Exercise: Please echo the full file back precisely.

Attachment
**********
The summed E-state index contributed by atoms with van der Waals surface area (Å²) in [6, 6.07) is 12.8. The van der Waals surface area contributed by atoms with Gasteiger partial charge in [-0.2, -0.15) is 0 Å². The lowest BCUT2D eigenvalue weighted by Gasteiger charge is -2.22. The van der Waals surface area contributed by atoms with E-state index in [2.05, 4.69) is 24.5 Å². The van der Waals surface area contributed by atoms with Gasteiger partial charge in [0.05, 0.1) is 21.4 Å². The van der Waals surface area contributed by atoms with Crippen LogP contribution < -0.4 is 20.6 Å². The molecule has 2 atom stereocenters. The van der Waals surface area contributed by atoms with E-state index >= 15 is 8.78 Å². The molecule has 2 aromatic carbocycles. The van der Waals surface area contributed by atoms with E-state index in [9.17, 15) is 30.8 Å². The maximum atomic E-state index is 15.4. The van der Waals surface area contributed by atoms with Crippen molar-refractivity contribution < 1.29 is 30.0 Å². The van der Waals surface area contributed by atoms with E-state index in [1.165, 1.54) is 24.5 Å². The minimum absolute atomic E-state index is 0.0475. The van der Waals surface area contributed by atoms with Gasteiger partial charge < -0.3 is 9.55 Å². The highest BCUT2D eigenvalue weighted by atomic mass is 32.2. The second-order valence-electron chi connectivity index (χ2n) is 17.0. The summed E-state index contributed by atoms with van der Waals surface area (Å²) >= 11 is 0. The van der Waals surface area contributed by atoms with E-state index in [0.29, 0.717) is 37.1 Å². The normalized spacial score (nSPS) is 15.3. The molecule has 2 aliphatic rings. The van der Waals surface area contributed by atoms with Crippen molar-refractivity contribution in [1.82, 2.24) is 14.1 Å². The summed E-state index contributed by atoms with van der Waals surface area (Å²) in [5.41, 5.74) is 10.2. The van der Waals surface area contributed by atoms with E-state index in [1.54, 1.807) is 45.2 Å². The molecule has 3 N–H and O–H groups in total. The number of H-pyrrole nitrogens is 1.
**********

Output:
The summed E-state index contributed by atoms with van der Waals surface area (Å²) in [6, 6.07) is 12.8. The van der Waals surface area contributed by atoms with Gasteiger partial charge in [-0.2, -0.15) is 0 Å². The lowest BCUT2D eigenvalue weighted by Gasteiger charge is -2.22. The van der Waals surface area contributed by atoms with E-state index in [2.05, 4.69) is 24.5 Å². The van der Waals surface area contributed by atoms with Gasteiger partial charge in [0.05, 0.1) is 21.4 Å². The van der Waals surface area contributed by atoms with Crippen LogP contribution < -0.4 is 20.6 Å². The molecule has 2 atom stereocenters. The van der Waals surface area contributed by atoms with E-state index >= 15 is 8.78 Å². The molecule has 2 aromatic carbocycles. The van der Waals surface area contributed by atoms with E-state index in [9.17, 15) is 30.8 Å². The maximum atomic E-state index is 15.4. The van der Waals surface area contributed by atoms with Crippen molar-refractivity contribution < 1.29 is 30.0 Å². The van der Waals surface area contributed by atoms with E-state index in [1.165, 1.54) is 24.5 Å². The minimum absolute atomic E-state index is 0.0475. The van der Waals surface area contributed by atoms with Gasteiger partial charge < -0.3 is 9.55 Å². The highest BCUT2D eigenvalue weighted by atomic mass is 32.2. The second-order valence-electron chi connectivity index (χ2n) is 17.0. The summed E-state index contributed by atoms with van der Waals surface area (Å²) >= 11 is 0. The van der Waals surface area contributed by atoms with E-state index in [0.29, 0.717) is 37.1 Å². The normalized spacial score (nSPS) is 15.3. The molecule has 2 aliphatic rings. The van der Waals surface area contributed by atoms with Crippen molar-refractivity contribution in [1.82, 2.24) is 14.1 Å². The summed E-state index contributed by atoms with van der Waals surface area (Å²) in [5.41, 5.74) is 10.2. The van der Waals surface area contributed by atoms with E-state index in [1.54, 1.807) is 45.2 Å². The molecule has 3 N–H and O–H groups in total. The number of H-pyrrole nitrogens is 1.